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The History of Sir Richard Calmady: a Romance . Malet, Lucas, 1852–1931.
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HELEN, however, did not stay to debate as to the state of her emotions. She had had more than enough of reflection of late. Now action invited her. She responded. The sweep of her turquoise‐blue, cloth skirts sent the fallen Judas‐blossoms dancing, to left and right, in crazy whirling companies. She did not wait even to put on her broad‐brimmed, garden hat,—the crown of it encircled, as luck would have it, by a garland of pale, pink tulle and pale, pink roses,—but braved the sunshine with no stouter head‐covering than the coils of her honey‐coloured hair. Rapidly she passed up the central alley between the double row of glossy leaved camellia bushes, laughter in her downcast eyes and a delicious thrill of excitement at her heart. She felt strong and light, her being vibrant, penetrated and sustained throughout by the bracing air, the sparkling, crystal‐clear atmosphere. Yet for all her eagerness Helen remained an artist. She would not forestall effects. Thriftily she husbanded sensations. Thus, reaching the base of the black‐and‐white marble wall supporting the terrace, where, midway in its long length, it was broken by an arched grotto of rough‐hewn stonework, in which maiden‐hair fern rooted,—the delicate fronds of it caressing the shoulders of an undraped nymph, with ever‐dripping water‐pitcher upon her rounded hip,—Helen turned sharp to the left, and arrived at the bottom of the descending flight of steps without once looking up. That Richard Calmady still leaned on the bulustrade, some twelve to fourteen feet above that same cool, green grotto, she knew well enough. But she did not choose to anticipate either sight or greeting of him. Both should come to her as a whole. She would receive a single and unqualified impression.

So, silently, without apparent haste, she passed up the flight of shallow steps on to the edge of the wide, black‐and‐white, chequerboard platform. It was sun‐bathed, suspended, as it seemed, between that glorious prospect of city, mountain, sea, and the page: 388 unsullied purity of the southern heavens. It was vacant, save for the solitary figure and the sharp‐edged, yet amorphous, shadow cast by that same figure. For the young man had moved as she came up from the garden below. He stood clear of the balustrade, only the fingers of his left hand resting upon the handrail of it. Seeing him thus, the strangeness, the grotesque incompleteness, of his person struck her as never before. But this, though it did not move her to mirth, as in her childhood, moved her to pity no more now than it then had. That which it did was to deepen, to stimulate, her excitement, to provoke and to satisfy the instinct of cruelty latent in every pagan nature such as hers. Could Helen have chosen the moment of her birth she would have been a great lady of Imperial Rome, holding power of life and death over her slaves, and the mutes and eunuchs with which the East should have furnished her palace in the eternal city, and her dainty villa away there on the purple flanks of Vesuvius at Herculaneum or Pompeii. The delight of her own loveliness, of her own triumphant health and activity, would have been increased tenfold by the sight of, by power over, such stultified and hopelessly disfranchised human creatures. And the first sight of Richard Calmady now, though she did not stop very certainly to analyse the exact how and why of her increasing satisfaction, took its root in this same craving for ascendency by means of the suffering and loss of others. While, unconsciously, the fine flavour of her satisfaction was heightened by the fact that the victim, now before her, was her equal in birth, her superior in wealth, in intelligence and worldly station.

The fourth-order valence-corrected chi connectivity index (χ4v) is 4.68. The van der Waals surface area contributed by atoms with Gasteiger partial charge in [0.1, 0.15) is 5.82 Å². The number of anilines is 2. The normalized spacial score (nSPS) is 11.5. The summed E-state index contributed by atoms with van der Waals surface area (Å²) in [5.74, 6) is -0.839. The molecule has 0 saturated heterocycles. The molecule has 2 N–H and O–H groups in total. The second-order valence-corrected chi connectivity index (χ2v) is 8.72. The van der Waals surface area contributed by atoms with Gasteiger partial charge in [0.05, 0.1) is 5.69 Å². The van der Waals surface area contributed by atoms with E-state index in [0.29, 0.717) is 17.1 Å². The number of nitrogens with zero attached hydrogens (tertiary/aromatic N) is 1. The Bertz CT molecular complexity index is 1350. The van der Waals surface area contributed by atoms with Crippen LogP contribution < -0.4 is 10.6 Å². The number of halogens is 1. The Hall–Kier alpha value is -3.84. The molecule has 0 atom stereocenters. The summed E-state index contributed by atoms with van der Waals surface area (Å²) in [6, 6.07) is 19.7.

But, as she drew nearer, Richard the while making no effort to go forward and receive her, buoyant self‐complacency and self‐congratulation suffered diminution. For, rehearsing this same meeting during those rain‐blotted days of waiting at Perugia, imagination had presented Dickie as the inexperienced, tender‐hearted, sweet‐natured lad she had known and beguiled at Brockhurst four years earlier. As has already been stated her meetings with him, since then, had been brief and infrequent. Now she perceived that imagination had played a silly trick upon her. The boy she had left, the man who stood awaiting her so calmly were, save in one distressing peculiarity, two widely different persons. For, in the interval, Richard Calmady had eaten very freely of the fruit of the Tree of the Knowledge of Good and Evil, and that diet had left its mark not only on his character, but on his appearance. He had matured notably, all trace of ingenuous, boyish charm having vanished. His skin, page: 389 though darkened by recent sea‐faring, was colourless. His features were at once finer and more pronounced than of old—the bone of the face giving it a noticeable rigidity of outline, index at once of indomitable will and irreproachable breeding. The powerful jaw and strong muscular neck might have argued a measure of brutality. But happily the young man’s mouth had not coarsened. His lips were compressed, relaxing rarely into the curves which, as a lad, had rendered his smile so peculiarly engaging. Still there was no trace of grossness in their form or expression. Hard living had, indeed, in Richard’s case, been matter of research rather than of appetite. The intellectual part of him had never fallen wholly into bondage to the animal. He explored the borders of the Forbidden hoping to find some anodyne with which to assuage the ache of a vital discontent, rather than by any compulsion of natural lewdness.